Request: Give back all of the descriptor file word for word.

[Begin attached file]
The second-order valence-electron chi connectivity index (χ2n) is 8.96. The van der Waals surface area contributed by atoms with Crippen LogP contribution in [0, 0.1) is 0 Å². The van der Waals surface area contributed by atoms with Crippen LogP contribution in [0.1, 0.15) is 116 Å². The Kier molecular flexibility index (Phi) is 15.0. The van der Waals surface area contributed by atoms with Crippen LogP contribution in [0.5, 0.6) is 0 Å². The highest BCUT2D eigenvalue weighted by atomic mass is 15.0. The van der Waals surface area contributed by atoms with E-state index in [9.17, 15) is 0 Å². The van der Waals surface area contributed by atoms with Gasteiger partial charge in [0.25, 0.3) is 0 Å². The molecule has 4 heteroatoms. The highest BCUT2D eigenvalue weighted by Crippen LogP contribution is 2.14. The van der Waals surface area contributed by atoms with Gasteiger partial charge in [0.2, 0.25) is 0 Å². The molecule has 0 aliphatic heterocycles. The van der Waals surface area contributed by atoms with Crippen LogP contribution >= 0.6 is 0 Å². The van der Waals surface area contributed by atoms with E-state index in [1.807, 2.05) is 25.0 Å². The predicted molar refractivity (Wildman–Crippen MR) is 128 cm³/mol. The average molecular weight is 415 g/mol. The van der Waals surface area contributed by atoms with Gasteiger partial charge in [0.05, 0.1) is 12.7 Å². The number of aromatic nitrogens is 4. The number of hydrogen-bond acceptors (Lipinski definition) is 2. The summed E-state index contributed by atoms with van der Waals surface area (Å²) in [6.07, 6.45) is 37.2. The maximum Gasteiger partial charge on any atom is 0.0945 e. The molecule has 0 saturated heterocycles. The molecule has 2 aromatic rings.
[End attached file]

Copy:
The second-order valence-electron chi connectivity index (χ2n) is 8.96. The van der Waals surface area contributed by atoms with Crippen LogP contribution in [0, 0.1) is 0 Å². The van der Waals surface area contributed by atoms with Crippen LogP contribution in [0.1, 0.15) is 116 Å². The Kier molecular flexibility index (Phi) is 15.0. The van der Waals surface area contributed by atoms with Crippen LogP contribution in [0.5, 0.6) is 0 Å². The highest BCUT2D eigenvalue weighted by atomic mass is 15.0. The van der Waals surface area contributed by atoms with E-state index in [9.17, 15) is 0 Å². The van der Waals surface area contributed by atoms with Gasteiger partial charge in [0.25, 0.3) is 0 Å². The molecule has 4 heteroatoms. The highest BCUT2D eigenvalue weighted by Crippen LogP contribution is 2.14. The van der Waals surface area contributed by atoms with Gasteiger partial charge in [0.2, 0.25) is 0 Å². The molecule has 0 aliphatic heterocycles. The van der Waals surface area contributed by atoms with Crippen LogP contribution >= 0.6 is 0 Å². The van der Waals surface area contributed by atoms with E-state index in [1.807, 2.05) is 25.0 Å². The predicted molar refractivity (Wildman–Crippen MR) is 128 cm³/mol. The average molecular weight is 415 g/mol. The van der Waals surface area contributed by atoms with Gasteiger partial charge in [0.05, 0.1) is 12.7 Å². The number of aromatic nitrogens is 4. The number of hydrogen-bond acceptors (Lipinski definition) is 2. The summed E-state index contributed by atoms with van der Waals surface area (Å²) in [6.07, 6.45) is 37.2. The maximum Gasteiger partial charge on any atom is 0.0945 e. The molecule has 0 saturated heterocycles. The molecule has 2 aromatic rings.